Design credit: Sarah of Puss Reboots
Welcome once again, Armchair BEA’ers! I sure do hope that the week has been treating you as well as it has me!
I had trouble deciding whether or not I would focus on ethics or non-fiction. In the end I figured ethics would be a better route for me to take. Not necessarily because I don’t read or like non-fiction, because I do, it’s just that I haven’t read enough non-fiction lately to really feel comfortable discussing it.
Where to start? Let me start with a story.
Way back when (not that long ago, though), I was a freshman in college taking English 201. It wasn’t a hard class, but my teacher was a little on the tough side. We were assigned a research paper. I have no idea what my topic was but I remember very clearly spending a lot of time on it and being very proud of my work. I turned it in and was confident that it was an A or B caliber paper. Then I got an email from my instructor asking me to come to his office hours to discuss my paper. I was a little nervous because he didn’t give me any indication as to what was wrong, but I figured it couldn’t be too bad. Boy was I in complete and utter shock when he announced that my paper verged on total plagiarism and that he was up in the air as to whether or not he should bring it to the attention of the administration. I was horrified. All I could think of was that this man was going to completely ruin my college career in my second semester! For whatever reason, he took pity on me and let me go back and revise my paper and properly cite everything. Needless to say I over-cited everything after that day. Every single time I wrote a paper I would have footnotes that would be like three pages long! But I was definitely not wanting to have that experience ever again.
So what does that have to do with our discussion about ethics? Well, everything.
I don’t remember if it was last year or the year before, but I kept hearing a lot of buzz around some bloggers that there was a plagiarist amongst us. I never found out who the alleged culprit was, I never really cared all that much. But I know it was a she and she was bashed big time. If she still blogs I can’t imagine how she would have any readers left considering the word-of-mouth that got around.
So it’s very important that as bloggers we do not plagiarise! Most bloggers are okay with you branching off something that they’ve already done before, but you must, must, must either run it by them before you do it, or say something like “such-and-such blogger posted this here <insert the link to the original post> and it made me start to think about it and here’s my opinion”. It’s not hard to do. But it’s something that needs to be handled with care.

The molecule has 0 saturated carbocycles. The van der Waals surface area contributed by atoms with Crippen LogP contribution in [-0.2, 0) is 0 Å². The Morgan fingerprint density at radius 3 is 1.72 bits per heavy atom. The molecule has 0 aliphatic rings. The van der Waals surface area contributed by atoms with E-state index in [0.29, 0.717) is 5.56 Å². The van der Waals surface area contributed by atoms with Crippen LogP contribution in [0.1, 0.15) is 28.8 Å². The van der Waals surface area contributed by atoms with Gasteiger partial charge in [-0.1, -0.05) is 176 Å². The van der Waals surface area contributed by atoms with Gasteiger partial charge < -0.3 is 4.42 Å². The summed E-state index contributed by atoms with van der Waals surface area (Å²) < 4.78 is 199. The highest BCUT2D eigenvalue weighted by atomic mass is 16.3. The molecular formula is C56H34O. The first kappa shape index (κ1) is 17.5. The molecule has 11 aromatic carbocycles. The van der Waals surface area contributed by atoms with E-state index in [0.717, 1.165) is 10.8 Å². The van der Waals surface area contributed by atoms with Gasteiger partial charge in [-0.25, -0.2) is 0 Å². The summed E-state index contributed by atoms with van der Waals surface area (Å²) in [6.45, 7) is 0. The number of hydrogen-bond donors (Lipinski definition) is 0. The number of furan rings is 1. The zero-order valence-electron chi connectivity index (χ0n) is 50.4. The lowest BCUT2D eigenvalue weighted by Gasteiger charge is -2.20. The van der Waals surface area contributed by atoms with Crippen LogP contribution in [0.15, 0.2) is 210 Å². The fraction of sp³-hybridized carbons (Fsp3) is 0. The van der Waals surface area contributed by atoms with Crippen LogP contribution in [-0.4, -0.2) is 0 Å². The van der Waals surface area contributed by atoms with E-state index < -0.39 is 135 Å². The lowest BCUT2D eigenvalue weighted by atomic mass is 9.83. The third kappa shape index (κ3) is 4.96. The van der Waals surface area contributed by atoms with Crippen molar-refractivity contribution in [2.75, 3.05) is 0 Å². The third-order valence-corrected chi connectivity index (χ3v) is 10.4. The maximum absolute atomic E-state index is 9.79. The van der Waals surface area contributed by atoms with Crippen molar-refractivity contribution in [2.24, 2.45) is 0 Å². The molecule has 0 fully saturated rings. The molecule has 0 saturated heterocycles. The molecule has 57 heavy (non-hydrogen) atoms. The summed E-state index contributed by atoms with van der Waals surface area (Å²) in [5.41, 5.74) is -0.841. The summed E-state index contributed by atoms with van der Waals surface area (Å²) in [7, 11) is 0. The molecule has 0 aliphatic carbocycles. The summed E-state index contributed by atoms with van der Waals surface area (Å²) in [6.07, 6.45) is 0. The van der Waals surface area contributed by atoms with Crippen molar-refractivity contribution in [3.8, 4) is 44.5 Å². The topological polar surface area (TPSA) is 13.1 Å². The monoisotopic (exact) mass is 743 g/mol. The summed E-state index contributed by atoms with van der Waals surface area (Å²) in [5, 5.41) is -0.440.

Here’s another example that I know of. My college had a chancellor who came in and did a lot of good things for our school. But it was also a lot of expensive changes that were met with some resistance. Everything was going good until come to find out that he had pretty much plagiarized his entire plan. The catch? He plagiarized himself! Yes, you read that right. He had implemented changes at the school he was chancellor at before our school. Then he came to our school and intended to do the same exact thing. But apparently he just took the report that he prepared at the first school and changed some names around and submitted it to our school. It was a slippery slope. It was all his original ideas, after all. But they were original ideas that he had implemented elsewhere and it just looked plain bad. I mean, could the guy not come up with something else? Or at least prepare a brand new report?
So as you can see from that example, plagiarism is not always cut and dry.
Personally I try to only glance at reviews for books that I know I am going to have to review for authors/publicists/blog tours, etc. I do this so that when I sit down to write my own review I know that there hasn’t been any outside influences. It’s all coming from my head. Sure I might still come up with some of the same praise or complaints, but it’s going to be worded in my own way.
But I think that the best advice I can give is something that I really lived by when I was in college: it’s always better to over-cite than under-cite.